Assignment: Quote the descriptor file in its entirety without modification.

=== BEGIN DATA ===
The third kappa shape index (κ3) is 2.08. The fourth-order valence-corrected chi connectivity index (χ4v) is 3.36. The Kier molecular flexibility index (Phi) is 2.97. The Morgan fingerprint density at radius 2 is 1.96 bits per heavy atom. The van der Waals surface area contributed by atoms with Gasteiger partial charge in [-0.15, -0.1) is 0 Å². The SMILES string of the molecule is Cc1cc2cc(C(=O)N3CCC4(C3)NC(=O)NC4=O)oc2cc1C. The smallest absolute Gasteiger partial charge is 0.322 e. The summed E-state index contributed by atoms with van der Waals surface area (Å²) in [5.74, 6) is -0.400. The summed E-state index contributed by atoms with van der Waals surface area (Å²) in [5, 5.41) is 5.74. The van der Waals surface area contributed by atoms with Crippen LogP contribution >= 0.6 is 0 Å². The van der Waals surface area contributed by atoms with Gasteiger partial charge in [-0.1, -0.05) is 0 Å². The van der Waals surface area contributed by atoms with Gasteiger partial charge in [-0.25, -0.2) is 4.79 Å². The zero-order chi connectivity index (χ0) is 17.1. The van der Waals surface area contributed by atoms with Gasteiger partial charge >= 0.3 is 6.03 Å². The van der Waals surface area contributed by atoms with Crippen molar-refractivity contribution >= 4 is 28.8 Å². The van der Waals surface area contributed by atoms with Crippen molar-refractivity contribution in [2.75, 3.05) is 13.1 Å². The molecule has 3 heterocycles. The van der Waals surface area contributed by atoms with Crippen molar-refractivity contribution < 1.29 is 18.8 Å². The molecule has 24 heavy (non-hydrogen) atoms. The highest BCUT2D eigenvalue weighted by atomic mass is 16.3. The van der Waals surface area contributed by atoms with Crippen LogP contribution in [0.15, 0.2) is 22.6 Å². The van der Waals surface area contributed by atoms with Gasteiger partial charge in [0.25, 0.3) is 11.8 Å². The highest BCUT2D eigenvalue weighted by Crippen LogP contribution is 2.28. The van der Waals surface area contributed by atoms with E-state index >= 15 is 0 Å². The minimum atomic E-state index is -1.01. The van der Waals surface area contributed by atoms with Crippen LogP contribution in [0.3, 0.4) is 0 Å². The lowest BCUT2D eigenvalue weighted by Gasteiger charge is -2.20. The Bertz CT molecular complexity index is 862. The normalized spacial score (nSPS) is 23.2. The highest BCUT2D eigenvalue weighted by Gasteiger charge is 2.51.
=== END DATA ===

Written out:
The third kappa shape index (κ3) is 2.08. The fourth-order valence-corrected chi connectivity index (χ4v) is 3.36. The Kier molecular flexibility index (Phi) is 2.97. The Morgan fingerprint density at radius 2 is 1.96 bits per heavy atom. The van der Waals surface area contributed by atoms with Gasteiger partial charge in [-0.15, -0.1) is 0 Å². The SMILES string of the molecule is Cc1cc2cc(C(=O)N3CCC4(C3)NC(=O)NC4=O)oc2cc1C. The smallest absolute Gasteiger partial charge is 0.322 e. The summed E-state index contributed by atoms with van der Waals surface area (Å²) in [5.74, 6) is -0.400. The summed E-state index contributed by atoms with van der Waals surface area (Å²) in [5, 5.41) is 5.74. The van der Waals surface area contributed by atoms with Crippen LogP contribution >= 0.6 is 0 Å². The van der Waals surface area contributed by atoms with Gasteiger partial charge in [-0.1, -0.05) is 0 Å². The van der Waals surface area contributed by atoms with Gasteiger partial charge in [-0.25, -0.2) is 4.79 Å². The zero-order chi connectivity index (χ0) is 17.1. The van der Waals surface area contributed by atoms with Gasteiger partial charge >= 0.3 is 6.03 Å². The van der Waals surface area contributed by atoms with Crippen molar-refractivity contribution >= 4 is 28.8 Å². The van der Waals surface area contributed by atoms with Crippen molar-refractivity contribution in [2.75, 3.05) is 13.1 Å². The molecule has 3 heterocycles. The van der Waals surface area contributed by atoms with Crippen molar-refractivity contribution < 1.29 is 18.8 Å². The molecule has 24 heavy (non-hydrogen) atoms. The highest BCUT2D eigenvalue weighted by atomic mass is 16.3. The van der Waals surface area contributed by atoms with Crippen LogP contribution in [0.15, 0.2) is 22.6 Å². The van der Waals surface area contributed by atoms with Gasteiger partial charge in [0.25, 0.3) is 11.8 Å². The highest BCUT2D eigenvalue weighted by Crippen LogP contribution is 2.28. The van der Waals surface area contributed by atoms with E-state index >= 15 is 0 Å². The minimum atomic E-state index is -1.01. The van der Waals surface area contributed by atoms with Crippen LogP contribution in [0.3, 0.4) is 0 Å². The lowest BCUT2D eigenvalue weighted by Gasteiger charge is -2.20. The Bertz CT molecular complexity index is 862. The normalized spacial score (nSPS) is 23.2. The highest BCUT2D eigenvalue weighted by Gasteiger charge is 2.51.